Saturday, January 3, 2009

Artist Statement

As an addendum onto the pics from final crit, I wanted to post up the text of the Artist Statement that we each wrote that helps to give the backstory and context to the work we're producing. Grad school(as I see it) is not just about the physical objects, but also about the underlying context, intent, and meaning. I heaven't read this since I wrote it, so I can almost guarantee that it needs much work, but it's a start.

The work that I did last semester, with its relationship to the body and the unconventional way in which it was designed to be worn, was the starting place for my work this semester. I wanted to tie the forms that I was using to the body in a less generalized way. I began to look at anatomical references, as I was curious as to how imagery of the body on a microscopic scale could be used to form the decorative language for my work. I'm interested in the idea of removing the concept of jewelry from it's traditional forms of ring, necklace, etc., and displaying the work where it seems most appropriate on the body.
The idea of body as site combined with body as visual language formed the basis for the work this semester. I also took a more medical and science-based approached to my imagery. Instead of creating forms that go with the body as I see it, I took imagery from scientific photography and then reworked aspects of those images in to three-dimensional forms. I then reworked and reinterpreted those forms to abstract them further from their original site. For example, I took the form of alveoli lung sacs and created a vac-u-form mold. I then cast plastic into that mold, cut the plastic casting into slices, then pierced them out so that they had a lighter and more cellular appearance bringing the sliced form closer to the original physiological form. I am interested in taking the visual language of interior anatomy and using that as exterior ornamentation of the body. Microscopic imagery of the body has a real beauty to it in the visceral quality as well as the patterning created by the body's structure. By combining this language with nontraditional material choices, I am attempting to augment and expose the interior of the body as ornamental.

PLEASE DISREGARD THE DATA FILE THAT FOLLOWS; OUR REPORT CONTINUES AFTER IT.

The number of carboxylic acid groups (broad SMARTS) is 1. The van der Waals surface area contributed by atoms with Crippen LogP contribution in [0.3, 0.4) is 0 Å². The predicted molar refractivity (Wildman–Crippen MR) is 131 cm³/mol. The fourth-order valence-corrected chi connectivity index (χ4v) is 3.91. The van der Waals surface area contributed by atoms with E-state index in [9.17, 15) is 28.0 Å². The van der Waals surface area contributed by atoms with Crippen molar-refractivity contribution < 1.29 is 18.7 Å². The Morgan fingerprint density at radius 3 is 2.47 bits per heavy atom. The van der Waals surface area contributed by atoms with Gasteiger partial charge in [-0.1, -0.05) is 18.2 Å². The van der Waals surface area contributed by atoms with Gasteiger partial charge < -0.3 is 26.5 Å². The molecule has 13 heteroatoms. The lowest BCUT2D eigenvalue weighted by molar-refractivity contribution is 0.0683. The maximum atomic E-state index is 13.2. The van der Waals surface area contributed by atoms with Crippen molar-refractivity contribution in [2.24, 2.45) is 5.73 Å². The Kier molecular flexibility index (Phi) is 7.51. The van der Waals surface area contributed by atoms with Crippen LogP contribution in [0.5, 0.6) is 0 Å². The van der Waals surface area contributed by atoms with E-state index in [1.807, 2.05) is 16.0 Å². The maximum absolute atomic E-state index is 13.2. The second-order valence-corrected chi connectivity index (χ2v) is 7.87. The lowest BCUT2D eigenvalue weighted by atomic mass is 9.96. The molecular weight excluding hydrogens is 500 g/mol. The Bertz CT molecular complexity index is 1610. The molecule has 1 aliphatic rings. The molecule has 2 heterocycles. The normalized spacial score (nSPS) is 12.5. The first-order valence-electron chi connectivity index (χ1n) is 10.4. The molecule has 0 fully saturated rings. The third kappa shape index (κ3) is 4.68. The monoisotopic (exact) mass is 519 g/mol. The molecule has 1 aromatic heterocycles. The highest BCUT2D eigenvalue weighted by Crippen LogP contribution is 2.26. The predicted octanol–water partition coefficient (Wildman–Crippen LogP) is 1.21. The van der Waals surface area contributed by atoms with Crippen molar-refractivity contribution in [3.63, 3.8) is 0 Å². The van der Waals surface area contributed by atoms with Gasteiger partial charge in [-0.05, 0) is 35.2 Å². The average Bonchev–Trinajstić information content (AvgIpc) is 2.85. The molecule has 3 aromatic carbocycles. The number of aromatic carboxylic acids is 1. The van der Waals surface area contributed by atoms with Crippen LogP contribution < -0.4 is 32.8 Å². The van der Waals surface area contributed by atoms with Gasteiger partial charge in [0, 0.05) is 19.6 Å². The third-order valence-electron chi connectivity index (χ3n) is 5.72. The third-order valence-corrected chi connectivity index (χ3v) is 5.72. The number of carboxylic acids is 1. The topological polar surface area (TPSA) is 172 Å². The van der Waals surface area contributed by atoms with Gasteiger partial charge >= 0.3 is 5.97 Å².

I am also interested in the way the jewelry is worn. Any object placed on the body develops a relationship with the body and the wearer. Not just from a site perspective, but also from the interaction or restriction on movement that is created by choosing to wear that piece. This can be behavioral, direct or abstract, or purely physical; but the way that we change what we do simply due to what we are wearing is fascinating to me. Not only are we choosing to limit or augment ourselves by what we adorn our bodies with, but we are also deciding to portray a facade or a specific portion of who we are. Making those choices affects how those around us interact with us as well. By tying this back into that anatomical references we are making choices about ourselves and what is inside of us in a direct way.

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